The Power of ‘and’ in balancing stability and flexibility for your people

September 10, 2021

People, or talent, is the most important asset of an organization to stay ahead of their competition. The focus of any organization should be on retaining talent, fostering cross learning within the organization, and leveraging redeployment of experience, skills, and capabilities.

Over the last years, and especially accelerated after the pandemic, organizations struggle to meet employee demands on physical and mental health needs as well as their moral concerns about an organization’s contribution to society. This difficulty comes from a false trade-off: the assumption that organizations can only increase productivity and enhance knowledge development by organizing themselves around stability, and therefore forget about the ‘people side’ of the organization to stimulate individual learning opportunities and retain new talent. The human element has been lost and we need to respond by creating a more dynamic talent operating model that is fit for future generations of people and work.

So how do you create a balanced environment which appropriately allows for both the stability to stay productive and enables the demands and ambitions of the employees simultaneously?

Based on our experiences as transformation consultants at Blinklane, we have come across and worked with various organizations pondering on this dilemma. There is no by the book solution. We believe a powerful solution lies in the balancing act of both stability and flexibility while putting your people first. This can only be achieved if you truly understand your people, align their personal goals to business objectives, and invest time to tailor the approach to the individual.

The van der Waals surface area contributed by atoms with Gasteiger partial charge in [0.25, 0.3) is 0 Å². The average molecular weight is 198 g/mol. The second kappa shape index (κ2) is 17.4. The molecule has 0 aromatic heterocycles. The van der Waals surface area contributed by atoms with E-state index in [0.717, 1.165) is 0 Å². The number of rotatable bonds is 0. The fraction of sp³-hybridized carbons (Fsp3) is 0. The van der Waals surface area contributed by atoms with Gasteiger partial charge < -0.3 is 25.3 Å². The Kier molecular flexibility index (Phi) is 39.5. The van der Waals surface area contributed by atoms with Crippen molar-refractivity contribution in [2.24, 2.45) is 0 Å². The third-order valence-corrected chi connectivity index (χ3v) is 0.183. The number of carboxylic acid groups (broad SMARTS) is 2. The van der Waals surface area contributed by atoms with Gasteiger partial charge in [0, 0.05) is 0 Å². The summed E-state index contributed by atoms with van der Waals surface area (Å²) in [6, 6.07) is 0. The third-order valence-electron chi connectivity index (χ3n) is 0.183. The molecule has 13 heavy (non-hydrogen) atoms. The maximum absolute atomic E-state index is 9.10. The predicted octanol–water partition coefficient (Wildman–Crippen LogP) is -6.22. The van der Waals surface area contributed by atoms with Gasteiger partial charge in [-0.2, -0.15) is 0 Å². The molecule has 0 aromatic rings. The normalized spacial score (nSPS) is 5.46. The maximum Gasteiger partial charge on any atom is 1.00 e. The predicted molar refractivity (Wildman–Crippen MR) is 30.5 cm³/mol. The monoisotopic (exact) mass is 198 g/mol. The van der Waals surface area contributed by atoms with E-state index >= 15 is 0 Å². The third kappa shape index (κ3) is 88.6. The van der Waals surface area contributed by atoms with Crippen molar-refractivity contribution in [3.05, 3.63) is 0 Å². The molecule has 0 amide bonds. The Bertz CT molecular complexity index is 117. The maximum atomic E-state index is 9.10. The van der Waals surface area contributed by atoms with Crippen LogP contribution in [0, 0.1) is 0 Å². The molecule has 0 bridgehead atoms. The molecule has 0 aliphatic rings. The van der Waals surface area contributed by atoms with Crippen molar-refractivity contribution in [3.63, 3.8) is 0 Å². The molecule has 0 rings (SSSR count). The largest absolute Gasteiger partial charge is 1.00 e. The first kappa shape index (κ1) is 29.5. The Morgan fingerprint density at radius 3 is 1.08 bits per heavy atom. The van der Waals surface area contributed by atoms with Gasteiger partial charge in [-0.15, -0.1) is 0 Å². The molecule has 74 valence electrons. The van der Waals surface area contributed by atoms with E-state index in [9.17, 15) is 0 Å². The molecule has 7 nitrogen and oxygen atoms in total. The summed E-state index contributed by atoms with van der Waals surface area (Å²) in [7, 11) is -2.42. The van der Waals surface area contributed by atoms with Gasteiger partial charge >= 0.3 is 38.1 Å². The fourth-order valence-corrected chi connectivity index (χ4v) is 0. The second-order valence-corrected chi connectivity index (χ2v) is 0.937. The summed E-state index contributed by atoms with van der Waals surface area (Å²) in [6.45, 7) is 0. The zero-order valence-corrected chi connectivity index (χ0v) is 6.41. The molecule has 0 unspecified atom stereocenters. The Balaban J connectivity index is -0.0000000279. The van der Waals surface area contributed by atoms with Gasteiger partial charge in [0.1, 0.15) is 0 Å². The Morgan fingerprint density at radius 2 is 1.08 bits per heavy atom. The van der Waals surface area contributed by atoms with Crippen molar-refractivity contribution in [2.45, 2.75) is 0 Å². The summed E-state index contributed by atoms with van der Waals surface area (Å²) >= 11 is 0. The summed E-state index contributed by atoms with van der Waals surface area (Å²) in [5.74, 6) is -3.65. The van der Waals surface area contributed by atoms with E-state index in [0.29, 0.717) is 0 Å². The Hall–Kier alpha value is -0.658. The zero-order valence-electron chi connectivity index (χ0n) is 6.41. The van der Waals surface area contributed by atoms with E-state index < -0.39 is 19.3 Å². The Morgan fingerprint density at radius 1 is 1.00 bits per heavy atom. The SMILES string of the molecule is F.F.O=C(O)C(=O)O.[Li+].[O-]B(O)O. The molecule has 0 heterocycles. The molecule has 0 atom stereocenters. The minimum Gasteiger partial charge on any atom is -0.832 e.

Understand the New Generation

From an organizational perspective, stability in the form of creating stable teams make perfect sense since they are beneficial to the business preserving the acquired knowledge, lessons learned and the performance of the team. However, high-performing professionals want to try new things, learn adjacent skills, take on international assignments and work with different leaders. New generations are even more characterized by a desire to want to make an impact. On the surface, this seems to be an excellent fit with the Agile organization as it offers both the freedom and autonomy to self-organize and develop. However, these types of professionals often experience a discord between their expectations of an Agile organization and the possible development opportunities.

Many organizations have a blind spot for capitalizing the most promising talent within their company. They are seen – but because they are good, they are kept doing what they are doing. Therefore, growth opportunities outside of their sphere are not considered. In our field we come across people feeling trapped in a team, losing interest in its purpose, and seeking for new opportunities to learn in and outside of the team. This creates tension with the flat, team-based structure of an Agile organization where we focus on organizing value around stable, long-lived teams. These teams are characterized by working cross-functionally together full time on the same assignment and stay together for a longer period, even after the initial assignment is finished. This means that organizations must trade some stability for personal development, but how can they do both at the same time?